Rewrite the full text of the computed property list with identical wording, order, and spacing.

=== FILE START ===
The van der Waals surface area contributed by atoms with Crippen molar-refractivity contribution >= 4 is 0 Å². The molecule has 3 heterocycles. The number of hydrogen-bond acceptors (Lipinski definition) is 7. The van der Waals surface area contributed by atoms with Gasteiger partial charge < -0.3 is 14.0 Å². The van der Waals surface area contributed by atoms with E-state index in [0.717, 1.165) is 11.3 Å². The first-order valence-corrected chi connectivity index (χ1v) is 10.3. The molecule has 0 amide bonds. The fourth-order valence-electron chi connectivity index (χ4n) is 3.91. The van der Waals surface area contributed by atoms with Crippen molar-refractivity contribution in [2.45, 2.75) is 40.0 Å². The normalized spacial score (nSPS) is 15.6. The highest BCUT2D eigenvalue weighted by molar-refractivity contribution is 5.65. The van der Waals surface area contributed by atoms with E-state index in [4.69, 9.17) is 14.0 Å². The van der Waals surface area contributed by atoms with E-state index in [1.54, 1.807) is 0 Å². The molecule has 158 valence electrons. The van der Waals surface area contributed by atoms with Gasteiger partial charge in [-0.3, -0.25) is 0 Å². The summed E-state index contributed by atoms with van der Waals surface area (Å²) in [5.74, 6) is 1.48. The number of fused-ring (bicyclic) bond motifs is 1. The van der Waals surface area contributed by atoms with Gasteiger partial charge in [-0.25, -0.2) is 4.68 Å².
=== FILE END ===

The van der Waals surface area contributed by atoms with Crippen molar-refractivity contribution >= 4 is 0 Å². The molecule has 3 heterocycles. The number of hydrogen-bond acceptors (Lipinski definition) is 7. The van der Waals surface area contributed by atoms with Gasteiger partial charge < -0.3 is 14.0 Å². The van der Waals surface area contributed by atoms with E-state index in [0.717, 1.165) is 11.3 Å². The first-order valence-corrected chi connectivity index (χ1v) is 10.3. The molecule has 0 amide bonds. The fourth-order valence-electron chi connectivity index (χ4n) is 3.91. The van der Waals surface area contributed by atoms with Crippen molar-refractivity contribution in [2.45, 2.75) is 40.0 Å². The normalized spacial score (nSPS) is 15.6. The highest BCUT2D eigenvalue weighted by molar-refractivity contribution is 5.65. The van der Waals surface area contributed by atoms with E-state index in [4.69, 9.17) is 14.0 Å². The van der Waals surface area contributed by atoms with E-state index in [1.54, 1.807) is 0 Å². The molecule has 158 valence electrons. The van der Waals surface area contributed by atoms with Gasteiger partial charge in [-0.3, -0.25) is 0 Å². The summed E-state index contributed by atoms with van der Waals surface area (Å²) in [5.74, 6) is 1.48. The number of fused-ring (bicyclic) bond motifs is 1. The van der Waals surface area contributed by atoms with Gasteiger partial charge in [-0.25, -0.2) is 4.68 Å².